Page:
On June 30, 1908 at about 0h 14.5m UTC what is known today as the Tunguska Event (TE) occurred, most likely caused by the fall of a small rocky asteroid of about 50-60 meters in diameter over the basin of the Tunguska River (Central Siberia). Unfortunately the first expedition was made by Kulik 19 years after the event and macroscopic meteorites have never been found in epicenter site. After considering the Chelyabinsk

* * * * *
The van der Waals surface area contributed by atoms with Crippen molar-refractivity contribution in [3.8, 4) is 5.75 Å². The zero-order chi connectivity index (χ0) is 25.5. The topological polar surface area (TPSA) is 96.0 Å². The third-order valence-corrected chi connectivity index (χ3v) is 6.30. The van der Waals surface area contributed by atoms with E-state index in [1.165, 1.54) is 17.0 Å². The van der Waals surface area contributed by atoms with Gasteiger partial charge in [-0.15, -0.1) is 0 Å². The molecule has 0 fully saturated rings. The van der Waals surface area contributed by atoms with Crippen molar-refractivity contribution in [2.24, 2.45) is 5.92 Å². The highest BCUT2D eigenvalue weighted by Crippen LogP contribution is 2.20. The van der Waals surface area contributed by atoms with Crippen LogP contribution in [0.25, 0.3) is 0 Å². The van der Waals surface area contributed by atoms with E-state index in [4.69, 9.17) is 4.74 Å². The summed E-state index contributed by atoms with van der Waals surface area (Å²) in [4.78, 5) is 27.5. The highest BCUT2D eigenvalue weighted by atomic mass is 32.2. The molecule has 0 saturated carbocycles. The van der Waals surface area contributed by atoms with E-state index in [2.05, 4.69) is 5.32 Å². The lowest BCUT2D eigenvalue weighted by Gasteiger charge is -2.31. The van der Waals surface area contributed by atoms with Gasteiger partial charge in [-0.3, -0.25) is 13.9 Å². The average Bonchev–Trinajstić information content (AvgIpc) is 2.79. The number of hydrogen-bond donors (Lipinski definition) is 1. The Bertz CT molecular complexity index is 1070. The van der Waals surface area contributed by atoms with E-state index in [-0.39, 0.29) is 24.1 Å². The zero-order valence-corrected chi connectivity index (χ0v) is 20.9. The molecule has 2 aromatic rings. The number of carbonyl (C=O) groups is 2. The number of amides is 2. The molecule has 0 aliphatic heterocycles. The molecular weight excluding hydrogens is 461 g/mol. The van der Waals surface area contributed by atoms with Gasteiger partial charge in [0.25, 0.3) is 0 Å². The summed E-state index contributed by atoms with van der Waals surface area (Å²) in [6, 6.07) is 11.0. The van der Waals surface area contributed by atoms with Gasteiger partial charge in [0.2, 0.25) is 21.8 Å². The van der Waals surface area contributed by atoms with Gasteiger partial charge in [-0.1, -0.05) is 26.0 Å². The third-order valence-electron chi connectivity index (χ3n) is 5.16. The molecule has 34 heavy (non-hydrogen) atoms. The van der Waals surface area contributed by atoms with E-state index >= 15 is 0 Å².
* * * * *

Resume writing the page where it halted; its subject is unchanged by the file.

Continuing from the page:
event as a guide, we estimated the strewn field of possible macroscopic fragments of the asteroid responsible of the TE: we have reason to believe that there might be fragments with enough strength to survive the airburst and reach the ground. The strewn field, which is located about 15 to 20 km North-West from the epicenter, forms an ellipse with axes from 25 x 20 to 40 x 30 km at 3 sigma level and should be considered for the search of macroscopic bodies, even if the mud and vegetation could have made any trace disappear. Cheko Lake, which by some authors is considered an impact crater, falls about 3 km (about 4 sigma) outside these areas and, based on our results, it is unlikely that it could be a real impact crater: only if the cosmic body's trajectory had an azimuth of about 160° - 170° would be in the strewn field area, but it is not consistent with the most likely trajectory.